Monday, December 8, 2014

Motherless Brooklyn

The third most interesting thing about MOTHERLESS BROOKLYN, by Jonathan Lethem, is its plot (and that plot is quite fresh and compelling in and of itself). The second most interesting thing about it is the Brooklyn that it portrays. The most interesting thing about it by far, though, is the main character, the sleuth, if you will, whose name if Lionel Essrog. Lionel has Tourette’s Syndrome, a kind of obsessive compulsive disorder wherein he is compelled to count things; perform obsessive rituals; wherein he suffers from tics; and wherein he cannot completely control the urge to take in the words the world gives him, re-arrange them in accidental (but often profound and hilarious) ways, and send them back into the void of silence from which they came. You might think this Tourette’s thing is just another gimmick, a shtick, another crime writer’s ploy to try and make his character stand out from the pack—we have alcoholic detectives, and female detectives, and wheelchair-bound detectives, little old lady detectives, housewife-amateur detectives, teenage-boys-suffering-from-autism detectives, et al—and a detective with Tourette’s could be just another oddball to add to an odd lot. But it isn’t. Lionel’s problem (along with the fact that his mentor and boss Frank Minna has been killed) is one that does not function merely to distinguish him from the other horses in the detective sweepstakes, but also as a vehicle through which Lethem explores both the nature of language and what it means to be human.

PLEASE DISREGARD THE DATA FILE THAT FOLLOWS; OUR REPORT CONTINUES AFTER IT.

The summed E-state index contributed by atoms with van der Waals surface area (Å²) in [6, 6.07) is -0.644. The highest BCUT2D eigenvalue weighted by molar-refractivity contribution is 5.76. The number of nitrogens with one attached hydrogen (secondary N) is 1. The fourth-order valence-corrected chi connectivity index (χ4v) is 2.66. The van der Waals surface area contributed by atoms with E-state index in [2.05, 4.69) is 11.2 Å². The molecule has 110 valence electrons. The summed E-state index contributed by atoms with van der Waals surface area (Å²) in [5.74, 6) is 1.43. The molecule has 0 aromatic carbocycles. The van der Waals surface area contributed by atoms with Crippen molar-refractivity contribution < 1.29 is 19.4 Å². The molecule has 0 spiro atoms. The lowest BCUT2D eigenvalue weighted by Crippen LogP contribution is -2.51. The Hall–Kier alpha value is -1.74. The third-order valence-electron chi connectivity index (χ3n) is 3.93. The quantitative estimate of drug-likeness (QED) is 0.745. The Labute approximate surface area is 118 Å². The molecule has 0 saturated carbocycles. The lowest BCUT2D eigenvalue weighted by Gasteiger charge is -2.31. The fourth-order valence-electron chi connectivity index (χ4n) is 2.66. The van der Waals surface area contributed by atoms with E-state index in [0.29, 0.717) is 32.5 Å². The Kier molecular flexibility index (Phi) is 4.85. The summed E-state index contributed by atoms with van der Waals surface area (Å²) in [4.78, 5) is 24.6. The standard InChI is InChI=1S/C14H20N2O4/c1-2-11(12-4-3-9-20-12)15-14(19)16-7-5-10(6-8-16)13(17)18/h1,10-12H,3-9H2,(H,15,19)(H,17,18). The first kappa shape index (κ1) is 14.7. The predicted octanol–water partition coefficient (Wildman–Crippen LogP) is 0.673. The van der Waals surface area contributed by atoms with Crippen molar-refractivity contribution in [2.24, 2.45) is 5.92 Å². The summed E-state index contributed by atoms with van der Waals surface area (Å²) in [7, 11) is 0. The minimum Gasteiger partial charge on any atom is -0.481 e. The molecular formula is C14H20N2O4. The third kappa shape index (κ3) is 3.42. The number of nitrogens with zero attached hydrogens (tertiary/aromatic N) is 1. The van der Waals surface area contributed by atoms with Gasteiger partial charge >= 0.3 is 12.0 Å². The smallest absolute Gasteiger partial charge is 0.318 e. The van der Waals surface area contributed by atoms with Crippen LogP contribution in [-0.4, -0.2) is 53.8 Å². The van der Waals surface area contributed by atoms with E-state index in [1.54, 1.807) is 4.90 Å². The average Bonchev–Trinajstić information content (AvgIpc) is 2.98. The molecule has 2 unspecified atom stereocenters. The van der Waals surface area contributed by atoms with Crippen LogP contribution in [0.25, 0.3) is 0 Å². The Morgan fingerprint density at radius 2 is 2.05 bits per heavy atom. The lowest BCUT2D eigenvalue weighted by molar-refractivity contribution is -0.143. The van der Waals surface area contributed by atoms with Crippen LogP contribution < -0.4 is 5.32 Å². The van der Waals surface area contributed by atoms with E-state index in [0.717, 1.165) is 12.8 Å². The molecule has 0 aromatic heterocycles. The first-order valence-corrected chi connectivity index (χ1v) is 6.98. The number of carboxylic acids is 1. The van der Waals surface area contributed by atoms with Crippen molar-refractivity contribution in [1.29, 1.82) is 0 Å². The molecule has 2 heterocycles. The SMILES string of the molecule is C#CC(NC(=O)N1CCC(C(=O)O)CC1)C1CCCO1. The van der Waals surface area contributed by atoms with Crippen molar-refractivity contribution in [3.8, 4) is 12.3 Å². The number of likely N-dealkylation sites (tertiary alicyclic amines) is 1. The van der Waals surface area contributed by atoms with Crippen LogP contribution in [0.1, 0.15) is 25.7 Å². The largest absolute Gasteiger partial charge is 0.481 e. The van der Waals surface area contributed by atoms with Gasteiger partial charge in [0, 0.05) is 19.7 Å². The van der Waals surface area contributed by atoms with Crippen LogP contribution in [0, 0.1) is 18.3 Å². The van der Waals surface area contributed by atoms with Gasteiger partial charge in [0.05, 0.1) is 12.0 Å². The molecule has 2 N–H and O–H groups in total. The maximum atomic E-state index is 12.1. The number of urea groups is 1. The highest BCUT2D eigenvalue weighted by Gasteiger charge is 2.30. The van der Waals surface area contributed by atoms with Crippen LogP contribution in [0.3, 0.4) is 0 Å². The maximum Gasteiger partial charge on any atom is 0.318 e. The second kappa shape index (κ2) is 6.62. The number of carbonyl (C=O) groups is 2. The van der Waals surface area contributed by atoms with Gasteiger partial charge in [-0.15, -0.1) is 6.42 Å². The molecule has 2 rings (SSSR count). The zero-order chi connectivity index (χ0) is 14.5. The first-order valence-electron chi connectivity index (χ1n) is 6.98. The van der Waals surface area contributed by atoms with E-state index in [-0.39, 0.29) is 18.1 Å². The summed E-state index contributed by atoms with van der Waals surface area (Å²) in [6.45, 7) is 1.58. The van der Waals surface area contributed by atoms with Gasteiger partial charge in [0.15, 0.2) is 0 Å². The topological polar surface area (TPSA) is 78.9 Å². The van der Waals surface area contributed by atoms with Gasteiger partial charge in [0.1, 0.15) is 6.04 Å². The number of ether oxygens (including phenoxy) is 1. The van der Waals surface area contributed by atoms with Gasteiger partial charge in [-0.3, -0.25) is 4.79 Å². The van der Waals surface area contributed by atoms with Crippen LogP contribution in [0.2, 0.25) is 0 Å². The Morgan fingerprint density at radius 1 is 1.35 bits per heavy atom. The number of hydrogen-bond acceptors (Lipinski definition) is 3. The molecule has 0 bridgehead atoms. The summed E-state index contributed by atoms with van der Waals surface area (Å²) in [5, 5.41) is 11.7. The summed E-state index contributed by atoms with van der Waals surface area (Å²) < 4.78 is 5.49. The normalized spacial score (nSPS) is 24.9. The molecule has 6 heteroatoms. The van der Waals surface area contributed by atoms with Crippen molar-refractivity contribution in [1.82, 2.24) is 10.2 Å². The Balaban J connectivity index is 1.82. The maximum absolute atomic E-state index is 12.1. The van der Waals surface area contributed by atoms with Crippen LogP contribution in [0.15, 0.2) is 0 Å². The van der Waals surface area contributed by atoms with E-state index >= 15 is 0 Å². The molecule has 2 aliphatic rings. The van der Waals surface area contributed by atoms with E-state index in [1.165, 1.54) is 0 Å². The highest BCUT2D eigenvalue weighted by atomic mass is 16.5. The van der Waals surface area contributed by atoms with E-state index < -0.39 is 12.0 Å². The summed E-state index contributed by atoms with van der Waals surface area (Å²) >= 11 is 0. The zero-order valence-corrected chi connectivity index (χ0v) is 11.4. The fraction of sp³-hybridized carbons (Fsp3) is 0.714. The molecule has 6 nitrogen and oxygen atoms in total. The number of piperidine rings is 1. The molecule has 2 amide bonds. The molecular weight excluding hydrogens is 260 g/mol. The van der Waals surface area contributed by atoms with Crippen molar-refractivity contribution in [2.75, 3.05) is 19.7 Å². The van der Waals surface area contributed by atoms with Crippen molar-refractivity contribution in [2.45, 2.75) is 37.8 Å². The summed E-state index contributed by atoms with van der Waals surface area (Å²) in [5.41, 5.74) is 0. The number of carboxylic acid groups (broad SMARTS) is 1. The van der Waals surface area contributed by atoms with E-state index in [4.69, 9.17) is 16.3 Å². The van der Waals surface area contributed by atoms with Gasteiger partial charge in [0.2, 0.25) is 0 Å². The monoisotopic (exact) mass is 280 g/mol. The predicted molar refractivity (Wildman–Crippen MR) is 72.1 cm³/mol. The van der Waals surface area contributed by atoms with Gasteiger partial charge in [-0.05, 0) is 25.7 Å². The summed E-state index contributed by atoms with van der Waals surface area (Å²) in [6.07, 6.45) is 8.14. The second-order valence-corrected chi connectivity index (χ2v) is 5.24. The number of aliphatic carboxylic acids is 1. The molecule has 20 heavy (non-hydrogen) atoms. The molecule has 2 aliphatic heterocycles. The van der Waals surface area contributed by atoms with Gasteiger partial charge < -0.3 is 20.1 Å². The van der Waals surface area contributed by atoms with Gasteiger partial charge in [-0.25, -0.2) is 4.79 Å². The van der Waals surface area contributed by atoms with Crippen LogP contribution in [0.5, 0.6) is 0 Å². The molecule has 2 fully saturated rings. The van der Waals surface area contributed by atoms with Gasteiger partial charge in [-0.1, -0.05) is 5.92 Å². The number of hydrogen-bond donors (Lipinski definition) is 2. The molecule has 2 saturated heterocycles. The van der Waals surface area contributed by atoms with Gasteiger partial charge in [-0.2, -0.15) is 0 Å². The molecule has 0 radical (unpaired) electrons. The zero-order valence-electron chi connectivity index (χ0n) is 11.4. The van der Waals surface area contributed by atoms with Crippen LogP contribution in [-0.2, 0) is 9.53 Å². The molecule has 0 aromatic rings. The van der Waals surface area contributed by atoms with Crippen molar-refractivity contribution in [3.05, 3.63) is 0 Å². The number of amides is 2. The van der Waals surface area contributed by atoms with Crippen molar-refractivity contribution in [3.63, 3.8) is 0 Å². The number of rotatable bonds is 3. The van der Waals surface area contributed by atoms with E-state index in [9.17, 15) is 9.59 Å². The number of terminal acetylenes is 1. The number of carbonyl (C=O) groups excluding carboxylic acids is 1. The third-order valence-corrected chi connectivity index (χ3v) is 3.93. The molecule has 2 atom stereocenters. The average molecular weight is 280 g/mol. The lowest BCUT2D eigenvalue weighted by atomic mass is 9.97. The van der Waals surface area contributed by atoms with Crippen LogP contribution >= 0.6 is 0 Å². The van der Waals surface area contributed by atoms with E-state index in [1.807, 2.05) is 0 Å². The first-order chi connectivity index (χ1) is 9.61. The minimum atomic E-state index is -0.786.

Lionel is constantly looking for meaning in the Brooklyn in which he has lived for his whole life. He is a ward of the State, an orphan residing in St Vincent’s Home for Boys, and as if the clich├ęd but true experience of being “different” weren’t enough, he has the Tourette’s to deal with. The Tourette’s is a cause for deep reflection on his part (this deep reflection being something people mistakenly assume he can’t engage in). He thinks the Tourette’s is a virus, an invader, alien to his true self, but he also (and rightly I think) wonders how he can see something as outside of him when it is so tied up with all that is him, with the very way he thinks and takes in the world—when you have a mental illness, where do you end and where does the illness begin? How do you know?

Lionel looks for the meaning in his life, and is bewildered. He reads a lot. He has sometimes uncontrollable urges to touch things or people in ritual fashion, and he tries to stay away from people as a consequence. It’s a lonely existence. And people continually prove to him that in thinking that he is stupid, they are somewhat stupid themselves. People try to find some kind of psychological profundity in his utterances, even though he keeps telling them that the verbal tics are just as meaningless as the tics of his head. He often cannot help but blurt out exhortations to “Bailey” which is a tic, but who becomes to him some kind of everyman, a John Q Public, a Kilroy, and “eatmebailey” is one of his most frequent, and mortifying, tics.

One day Frank Minna, low-level mobbed up guy from the Court Street neighborhood, enlists Lionel and three other boys from the home—Gilbert, Tony and Danny—to do a little work for him “moving things.” What they move is stolen merchandise, for Frank, who is moving it for two old Dons, Matricardi and Rocaforte. Frank’s brother Gerard is involved, and when the boys are old enough to leave the home, they become “Minna Men”—ostensibly car service drivers, they think of themselves as detectives, although what they are might be seen more as errand boys for a couple of mooks (I love that word).